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Wills 101

What Should I Do After I Execute A Will?

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Where To Store Your Will

People tend to store a Will in a safe deposit box. However, safe deposit boxes are sealed upon death and generally require a court procedure before they can be opened.

If you store the original of your Will with the lawyer who helped with it:

  • The document will be safe.
  • The document will be available immediately.

If no lawyer was involved, consider storing your will in a fireproof box in your home. 

No matter where your Will is stored, let the person who will be responsible to carrying out the terms of the Will know where it is stored.


Check your Will periodically to be sure it is up-to-date and continues to reflect your wishes. Make a note in your calendar to review your Will at least once a year.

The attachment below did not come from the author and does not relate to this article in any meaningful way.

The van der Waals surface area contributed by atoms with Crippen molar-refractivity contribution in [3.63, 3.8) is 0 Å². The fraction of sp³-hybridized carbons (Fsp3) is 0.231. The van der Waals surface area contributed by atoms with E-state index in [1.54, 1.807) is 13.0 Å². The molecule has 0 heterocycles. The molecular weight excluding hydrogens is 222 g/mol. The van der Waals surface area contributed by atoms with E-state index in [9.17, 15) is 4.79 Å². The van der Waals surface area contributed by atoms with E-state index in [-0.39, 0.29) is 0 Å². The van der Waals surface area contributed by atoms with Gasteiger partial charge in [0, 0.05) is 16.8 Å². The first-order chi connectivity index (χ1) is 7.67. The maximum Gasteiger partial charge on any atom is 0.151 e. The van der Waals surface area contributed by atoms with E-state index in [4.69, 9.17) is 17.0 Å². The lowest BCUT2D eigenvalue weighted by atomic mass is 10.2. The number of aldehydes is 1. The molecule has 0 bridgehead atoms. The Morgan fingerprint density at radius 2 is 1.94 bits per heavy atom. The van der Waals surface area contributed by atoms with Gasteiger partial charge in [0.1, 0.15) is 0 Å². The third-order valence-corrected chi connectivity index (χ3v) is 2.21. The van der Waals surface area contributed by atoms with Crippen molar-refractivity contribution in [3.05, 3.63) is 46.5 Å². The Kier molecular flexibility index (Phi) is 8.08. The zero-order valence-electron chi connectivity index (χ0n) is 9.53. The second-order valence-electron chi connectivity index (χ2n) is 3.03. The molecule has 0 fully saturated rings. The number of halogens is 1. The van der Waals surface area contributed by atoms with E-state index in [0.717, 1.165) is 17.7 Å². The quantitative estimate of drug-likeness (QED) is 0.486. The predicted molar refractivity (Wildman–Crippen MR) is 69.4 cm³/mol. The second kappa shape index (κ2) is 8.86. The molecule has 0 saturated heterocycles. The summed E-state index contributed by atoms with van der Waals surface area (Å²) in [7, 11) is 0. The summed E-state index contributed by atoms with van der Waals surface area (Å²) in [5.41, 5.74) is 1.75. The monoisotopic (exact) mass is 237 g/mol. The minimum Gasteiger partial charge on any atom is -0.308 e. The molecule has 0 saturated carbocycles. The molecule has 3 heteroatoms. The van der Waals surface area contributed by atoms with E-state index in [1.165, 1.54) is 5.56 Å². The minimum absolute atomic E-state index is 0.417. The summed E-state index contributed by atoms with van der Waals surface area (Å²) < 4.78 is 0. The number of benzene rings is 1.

If you want to make a change, you don't have to rewrite the entire Will. You can make the change by an amendment known as a "Codicil." A Codicil needs to be executed with the same procedure as required for the proper execution of a Will.


A Will can be revoked at any time. 

You can revoke a Will by destroying it, or by revoking it in writing. For example, when a lawyer drafts a Will, there is usually a provision in it that all previous wills are revoked.

To avoid confusion, destroy the original of the old one when you write a new will. (NOTE: If there is a question about your mental capacity to write a new will, you can keep the old will and state in your new will that if there is a problem, the old will will govern. That way you won't die without a will if a challenge to the new will is successful.)

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